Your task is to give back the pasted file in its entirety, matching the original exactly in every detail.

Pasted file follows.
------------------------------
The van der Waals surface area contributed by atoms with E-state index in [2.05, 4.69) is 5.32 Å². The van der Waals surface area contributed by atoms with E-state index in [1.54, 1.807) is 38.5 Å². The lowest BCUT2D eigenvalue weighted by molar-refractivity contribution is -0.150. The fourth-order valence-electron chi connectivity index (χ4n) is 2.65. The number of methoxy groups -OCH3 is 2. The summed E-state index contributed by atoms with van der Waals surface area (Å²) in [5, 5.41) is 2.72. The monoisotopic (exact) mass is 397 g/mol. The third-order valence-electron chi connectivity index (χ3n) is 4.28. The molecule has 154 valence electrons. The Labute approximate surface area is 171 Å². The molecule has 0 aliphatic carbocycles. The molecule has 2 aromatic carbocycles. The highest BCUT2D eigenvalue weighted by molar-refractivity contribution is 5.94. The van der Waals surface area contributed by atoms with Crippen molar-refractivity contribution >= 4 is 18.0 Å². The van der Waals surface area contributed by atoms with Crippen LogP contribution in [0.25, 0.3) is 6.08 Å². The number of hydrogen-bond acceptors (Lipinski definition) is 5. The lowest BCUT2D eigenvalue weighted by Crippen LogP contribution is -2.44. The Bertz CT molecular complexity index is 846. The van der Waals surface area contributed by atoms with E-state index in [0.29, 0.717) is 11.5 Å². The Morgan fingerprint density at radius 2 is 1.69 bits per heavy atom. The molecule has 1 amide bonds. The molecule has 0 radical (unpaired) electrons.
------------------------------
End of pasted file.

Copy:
The van der Waals surface area contributed by atoms with E-state index in [2.05, 4.69) is 5.32 Å². The van der Waals surface area contributed by atoms with E-state index in [1.54, 1.807) is 38.5 Å². The lowest BCUT2D eigenvalue weighted by molar-refractivity contribution is -0.150. The fourth-order valence-electron chi connectivity index (χ4n) is 2.65. The number of methoxy groups -OCH3 is 2. The summed E-state index contributed by atoms with van der Waals surface area (Å²) in [5, 5.41) is 2.72. The monoisotopic (exact) mass is 397 g/mol. The third-order valence-electron chi connectivity index (χ3n) is 4.28. The molecule has 154 valence electrons. The Labute approximate surface area is 171 Å². The molecule has 0 aliphatic carbocycles. The molecule has 2 aromatic carbocycles. The highest BCUT2D eigenvalue weighted by molar-refractivity contribution is 5.94. The van der Waals surface area contributed by atoms with Crippen molar-refractivity contribution >= 4 is 18.0 Å². The van der Waals surface area contributed by atoms with Crippen LogP contribution in [0.25, 0.3) is 6.08 Å². The number of hydrogen-bond acceptors (Lipinski definition) is 5. The lowest BCUT2D eigenvalue weighted by Crippen LogP contribution is -2.44. The Bertz CT molecular complexity index is 846. The van der Waals surface area contributed by atoms with E-state index in [0.29, 0.717) is 11.5 Å². The Morgan fingerprint density at radius 2 is 1.69 bits per heavy atom. The molecule has 1 amide bonds. The molecule has 0 radical (unpaired) electrons.